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How lucrative is the trade? Baffling numbers emerge!

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The Sugar Story: Part 2

From Biplab Kr Dey

BAGHMARA, April 25: Over the past year or so, the menace of smuggling activities between the countries of India and Bangladesh has seen a phenomenal increase. While on the one hand, betel nuts have continued to undermine the local markets through its low price and sheer volume, sugar, massive loads of which are being sent through various border routes, has become even bigger due to the sheer volume of the product making its way through at least three districts that border Bangladesh in just the Garo Hills region.
To recollect what was stated earlier, at least 200 trucks of sugar have been making its way through the districts of South Garo Hills, South West Garo Hills and West Garo Hills to the borders from where the product is smuggled through the night from almost all possible villages and border towns of the three districts.
Every day, trucks, mini trucks and even LP trucks — all carrying sugar into the three districts — can be seen on the various entry routes. These routes include the NH-62 through Dainadubi, the NH-51 through Bajengdoba as well as the AMPT road through Phulbari.
What has been making residents scratch their heads is the fact that while everything is completely out in the open, no attempt has been made by anyone from the state or central agencies to look into what is taking place or even questioning those involved to put an end to these smuggling activities. This, they feel, points to an unholy collusion between those in power and those running the unholy trade.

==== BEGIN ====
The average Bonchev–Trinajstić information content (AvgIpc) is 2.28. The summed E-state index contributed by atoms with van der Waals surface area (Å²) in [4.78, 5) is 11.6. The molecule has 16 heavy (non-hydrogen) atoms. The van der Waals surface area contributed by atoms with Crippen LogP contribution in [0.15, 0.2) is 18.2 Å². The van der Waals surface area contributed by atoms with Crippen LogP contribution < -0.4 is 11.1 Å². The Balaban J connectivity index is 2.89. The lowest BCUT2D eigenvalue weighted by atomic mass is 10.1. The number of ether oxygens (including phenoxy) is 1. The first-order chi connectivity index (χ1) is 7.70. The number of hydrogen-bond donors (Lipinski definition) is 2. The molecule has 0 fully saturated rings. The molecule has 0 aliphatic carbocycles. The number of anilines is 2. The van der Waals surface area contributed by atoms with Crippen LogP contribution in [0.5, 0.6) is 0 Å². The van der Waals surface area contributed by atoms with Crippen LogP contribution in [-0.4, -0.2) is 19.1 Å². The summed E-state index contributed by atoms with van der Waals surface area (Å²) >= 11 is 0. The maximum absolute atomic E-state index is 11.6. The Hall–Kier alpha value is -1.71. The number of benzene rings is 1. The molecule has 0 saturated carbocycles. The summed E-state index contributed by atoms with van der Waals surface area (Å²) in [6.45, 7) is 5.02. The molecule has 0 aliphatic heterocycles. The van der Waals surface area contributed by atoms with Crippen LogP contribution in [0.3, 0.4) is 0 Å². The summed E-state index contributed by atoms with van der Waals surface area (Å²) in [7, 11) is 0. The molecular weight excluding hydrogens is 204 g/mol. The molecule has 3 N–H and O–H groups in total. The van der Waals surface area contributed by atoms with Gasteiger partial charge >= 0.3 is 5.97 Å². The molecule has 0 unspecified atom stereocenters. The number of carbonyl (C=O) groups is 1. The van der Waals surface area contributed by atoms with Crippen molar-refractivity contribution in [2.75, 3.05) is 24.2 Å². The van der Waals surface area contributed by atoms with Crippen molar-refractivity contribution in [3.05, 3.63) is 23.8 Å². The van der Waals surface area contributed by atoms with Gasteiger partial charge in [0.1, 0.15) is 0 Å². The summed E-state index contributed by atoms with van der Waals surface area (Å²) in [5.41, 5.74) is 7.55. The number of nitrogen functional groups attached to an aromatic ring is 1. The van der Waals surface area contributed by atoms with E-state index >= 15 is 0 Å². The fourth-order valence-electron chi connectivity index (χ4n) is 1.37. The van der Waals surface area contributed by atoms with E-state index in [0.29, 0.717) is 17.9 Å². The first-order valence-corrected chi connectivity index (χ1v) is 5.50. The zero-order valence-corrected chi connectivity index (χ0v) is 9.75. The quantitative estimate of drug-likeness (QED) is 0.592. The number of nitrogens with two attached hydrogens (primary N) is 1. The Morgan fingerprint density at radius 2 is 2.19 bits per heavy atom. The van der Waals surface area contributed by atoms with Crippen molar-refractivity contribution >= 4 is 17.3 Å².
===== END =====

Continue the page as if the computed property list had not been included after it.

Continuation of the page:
As per data and sources, at least 200 trucks and other smaller vehicles have been carrying sugar in these three districts from Assam from various towns and villages.
So what really is driving the trade despite the risks of being branded international smugglers and how does it operate?
Modus Operandi
The flowering of sugar smuggling began about 9-10 months ago. This was just before the country of Bangladesh went to elections. With border checking becoming vigilant, the now-noted smuggling of Burmese betel nuts reduced to a trickle. However, this also presented another avenue which Bangladesh needed in huge quantities — sugar. With sugar being plentifully available in our country, a little being sent clandestinely to our neighbours could not hurt.
So began the first of what has now become the biggest open smuggling racket, possibly in the entire country, and the price differential has ensured that despite the risks, the trade is so profitable that everyone just wants a piece of the pie.
To give a little background: Essentially, sugar in India costs about Rs 35-40 at wholesale while it costs over Rs 110 per kg in Indian rupees. The country too does not have local production of sugar and imports its requirements from other countries. This price difference along with the demand for sugar in Bangladesh has made the trade so lucrative that everyone just wants a piece of the pie.